During my teaching career, I also had a variety of difficult dialogues in class and teachable moments during my office hours. I spoke openly about race and identity in my classes and encouraged my students to do the same. I recollect a White student who visited me during office hours. She came in and closed the door. I will call her Amy. She was engaged to be married. Later, she shared that her fiancé lived in a mobile home near Birmingham. She said to me, “I just don’t get it.” At that moment, I was expecting to rehash for her some nuance of Spanish grammar, but Amy went on to clarify. She genuinely wanted me to explain to her the issue with the Confederate flag that flew regularly above her fiancé’s home. She seemed baffled about why some of her classmates taunted her because of it. That was not the last time I had to explain that the Confederate flag made (and still makes) lots of people uncomfortable. That day in my office, Amy also received a bonus history lesson.
Over the years, my Black students taught me many things. One was about the power of imagery and identity. In the late 1990s, it became apparent that my Black students could not see themselves in mainstream Spanish teaching materials. The images found in instructional materials were overwhelmingly of White Spanish speakers worldwide. The visuals omitted Afro-Hispanic history and Afro-Latinx presence—not to mention the absence of other marginalized groups like the large Spanish-speaking Indigenous populations. After all, it may be easier for Black students to see themselves speaking Spanish if they see, hear, and learn about Afro-Cubans, the Spanish speakers of Equatorial Guinea, and multicultural Puerto Ricans, among others. My Black students helped me to dig deeper to develop and publish more inclusive and thought-provoking instructional materials to use with all of my students. While these anecdotes may sound dated, why are similar experiences that highlight racial inequities and bigotry still repeating themselves 30 years later?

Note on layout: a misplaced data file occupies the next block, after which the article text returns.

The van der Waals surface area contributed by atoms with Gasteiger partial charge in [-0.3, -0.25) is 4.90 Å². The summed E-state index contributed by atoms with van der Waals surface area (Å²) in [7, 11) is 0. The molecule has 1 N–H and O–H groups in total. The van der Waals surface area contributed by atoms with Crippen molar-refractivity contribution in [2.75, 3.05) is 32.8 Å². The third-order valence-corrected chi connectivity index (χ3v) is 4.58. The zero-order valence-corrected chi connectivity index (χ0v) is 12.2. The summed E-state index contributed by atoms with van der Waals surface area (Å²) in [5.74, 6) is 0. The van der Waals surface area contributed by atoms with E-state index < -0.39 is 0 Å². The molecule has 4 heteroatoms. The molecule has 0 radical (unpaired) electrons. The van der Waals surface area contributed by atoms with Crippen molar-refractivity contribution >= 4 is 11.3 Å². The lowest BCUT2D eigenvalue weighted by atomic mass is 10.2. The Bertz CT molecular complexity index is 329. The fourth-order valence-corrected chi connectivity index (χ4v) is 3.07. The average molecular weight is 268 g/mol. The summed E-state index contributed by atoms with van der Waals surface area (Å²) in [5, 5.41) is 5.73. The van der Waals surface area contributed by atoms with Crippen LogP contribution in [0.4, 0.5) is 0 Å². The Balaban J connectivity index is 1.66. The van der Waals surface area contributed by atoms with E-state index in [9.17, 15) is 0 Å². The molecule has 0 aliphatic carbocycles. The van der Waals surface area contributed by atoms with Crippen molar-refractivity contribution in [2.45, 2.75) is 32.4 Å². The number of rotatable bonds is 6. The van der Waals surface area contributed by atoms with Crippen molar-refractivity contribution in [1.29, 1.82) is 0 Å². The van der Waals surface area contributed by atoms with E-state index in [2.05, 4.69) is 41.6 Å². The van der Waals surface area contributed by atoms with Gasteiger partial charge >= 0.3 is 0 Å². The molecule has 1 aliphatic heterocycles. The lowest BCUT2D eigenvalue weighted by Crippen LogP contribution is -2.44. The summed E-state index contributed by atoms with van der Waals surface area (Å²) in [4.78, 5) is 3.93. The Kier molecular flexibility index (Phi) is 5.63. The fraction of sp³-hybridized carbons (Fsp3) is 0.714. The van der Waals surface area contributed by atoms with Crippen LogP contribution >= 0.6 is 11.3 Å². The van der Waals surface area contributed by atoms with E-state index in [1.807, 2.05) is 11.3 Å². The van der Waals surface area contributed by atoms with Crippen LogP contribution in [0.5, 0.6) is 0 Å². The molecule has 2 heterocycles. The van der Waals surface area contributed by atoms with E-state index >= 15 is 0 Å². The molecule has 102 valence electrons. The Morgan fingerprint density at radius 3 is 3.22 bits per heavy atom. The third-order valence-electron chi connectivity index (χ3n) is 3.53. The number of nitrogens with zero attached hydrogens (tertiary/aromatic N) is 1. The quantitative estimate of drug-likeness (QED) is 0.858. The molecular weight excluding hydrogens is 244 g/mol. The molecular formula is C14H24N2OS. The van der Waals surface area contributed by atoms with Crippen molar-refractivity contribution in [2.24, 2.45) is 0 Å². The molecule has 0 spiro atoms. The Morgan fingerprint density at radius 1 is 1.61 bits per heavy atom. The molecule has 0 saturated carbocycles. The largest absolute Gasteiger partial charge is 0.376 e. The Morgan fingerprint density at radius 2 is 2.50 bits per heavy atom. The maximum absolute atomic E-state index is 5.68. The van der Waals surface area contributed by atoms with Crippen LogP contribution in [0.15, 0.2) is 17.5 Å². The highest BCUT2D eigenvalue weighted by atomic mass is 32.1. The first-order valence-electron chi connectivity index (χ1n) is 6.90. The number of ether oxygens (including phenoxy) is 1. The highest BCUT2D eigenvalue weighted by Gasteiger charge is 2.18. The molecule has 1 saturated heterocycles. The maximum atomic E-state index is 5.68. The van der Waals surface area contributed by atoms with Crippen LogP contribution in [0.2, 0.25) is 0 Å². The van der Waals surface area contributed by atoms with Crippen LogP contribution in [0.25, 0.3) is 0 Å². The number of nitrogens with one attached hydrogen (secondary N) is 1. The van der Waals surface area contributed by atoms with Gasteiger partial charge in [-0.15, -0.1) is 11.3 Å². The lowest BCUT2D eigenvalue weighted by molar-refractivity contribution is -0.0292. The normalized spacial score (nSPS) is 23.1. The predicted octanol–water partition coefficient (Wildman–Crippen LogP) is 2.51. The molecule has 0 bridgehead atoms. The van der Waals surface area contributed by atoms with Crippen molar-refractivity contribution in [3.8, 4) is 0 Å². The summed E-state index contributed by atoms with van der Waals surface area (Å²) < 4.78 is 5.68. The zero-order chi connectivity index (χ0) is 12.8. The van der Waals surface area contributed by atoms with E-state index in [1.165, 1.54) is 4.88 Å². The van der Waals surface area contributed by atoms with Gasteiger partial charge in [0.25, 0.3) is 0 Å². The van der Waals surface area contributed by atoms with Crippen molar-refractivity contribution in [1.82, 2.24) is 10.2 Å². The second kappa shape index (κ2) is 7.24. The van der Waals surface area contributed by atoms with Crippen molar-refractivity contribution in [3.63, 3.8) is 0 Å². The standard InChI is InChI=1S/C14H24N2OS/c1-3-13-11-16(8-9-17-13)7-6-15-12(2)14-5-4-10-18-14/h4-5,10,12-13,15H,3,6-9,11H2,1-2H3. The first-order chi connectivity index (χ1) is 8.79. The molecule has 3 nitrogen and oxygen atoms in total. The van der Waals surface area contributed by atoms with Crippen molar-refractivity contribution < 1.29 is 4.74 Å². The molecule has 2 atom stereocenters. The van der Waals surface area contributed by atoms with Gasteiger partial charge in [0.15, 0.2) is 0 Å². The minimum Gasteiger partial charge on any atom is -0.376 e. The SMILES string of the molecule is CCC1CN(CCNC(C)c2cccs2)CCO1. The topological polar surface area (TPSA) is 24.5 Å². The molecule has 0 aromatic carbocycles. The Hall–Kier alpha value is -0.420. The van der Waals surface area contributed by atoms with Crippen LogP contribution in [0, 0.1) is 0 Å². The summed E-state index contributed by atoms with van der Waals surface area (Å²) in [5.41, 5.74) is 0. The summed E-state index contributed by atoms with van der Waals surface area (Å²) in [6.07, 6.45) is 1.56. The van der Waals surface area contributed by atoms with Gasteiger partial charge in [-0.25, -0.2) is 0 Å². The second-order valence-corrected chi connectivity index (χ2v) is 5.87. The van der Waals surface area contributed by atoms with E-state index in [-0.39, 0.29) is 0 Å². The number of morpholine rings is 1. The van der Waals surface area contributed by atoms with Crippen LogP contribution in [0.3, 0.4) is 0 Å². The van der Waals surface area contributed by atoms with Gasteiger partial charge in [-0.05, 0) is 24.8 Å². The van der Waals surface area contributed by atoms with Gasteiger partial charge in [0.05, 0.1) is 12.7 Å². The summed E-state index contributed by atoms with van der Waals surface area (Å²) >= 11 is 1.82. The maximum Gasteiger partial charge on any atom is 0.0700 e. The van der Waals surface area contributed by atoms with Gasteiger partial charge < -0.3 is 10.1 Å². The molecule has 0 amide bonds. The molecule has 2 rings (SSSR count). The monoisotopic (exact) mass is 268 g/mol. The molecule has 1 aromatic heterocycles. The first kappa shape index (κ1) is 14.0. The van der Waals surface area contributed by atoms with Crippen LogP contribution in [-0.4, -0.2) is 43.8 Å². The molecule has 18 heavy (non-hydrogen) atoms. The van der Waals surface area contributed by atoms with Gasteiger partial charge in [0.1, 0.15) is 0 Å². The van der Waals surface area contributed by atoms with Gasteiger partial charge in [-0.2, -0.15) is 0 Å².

Language teachers are well-positioned to contribute to the fight against racism in little and big ways. Language teachers build trust and influence learners. Language teachers know how to cross cultures and generally are comfortable in uncomfortable situations. The language classroom offers a space to share culture, customs, and friendship. In the wake of George Floyd’s death and the protests, language teachers and learners must make a positive contribution to change.
At present, I am the executive director of a large teaching association. Organizations such as the American Association of Teachers of Spanish and Portuguese (AATSP) stand ready to work with individual teachers to share diverse materials that combat racism. We promote and practice inclusion. We commit ourselves to celebrating Afro-Latinidad at our conferences, in AATSP publications, and in the classroom. We are committed to advocating for justice for Black, Indigenous, Latinx, Asian, Muslim, LGBTQ, and other marginalized people. However, so much more needs to be done. I am excited about the next phase of the development of a more direct and systematic language pedagogy dealing with inequality, race, and ethnicity. Language teachers are purveyors of empathy and understanding. Language teachers do not have all of the answers, but our engagement and leadership in the process will be essential as we move past the stormy summer of 2020.
Sheri Spaine Long ([email protected]) is executive director of the American Association of Spanish and Portuguese Teachers.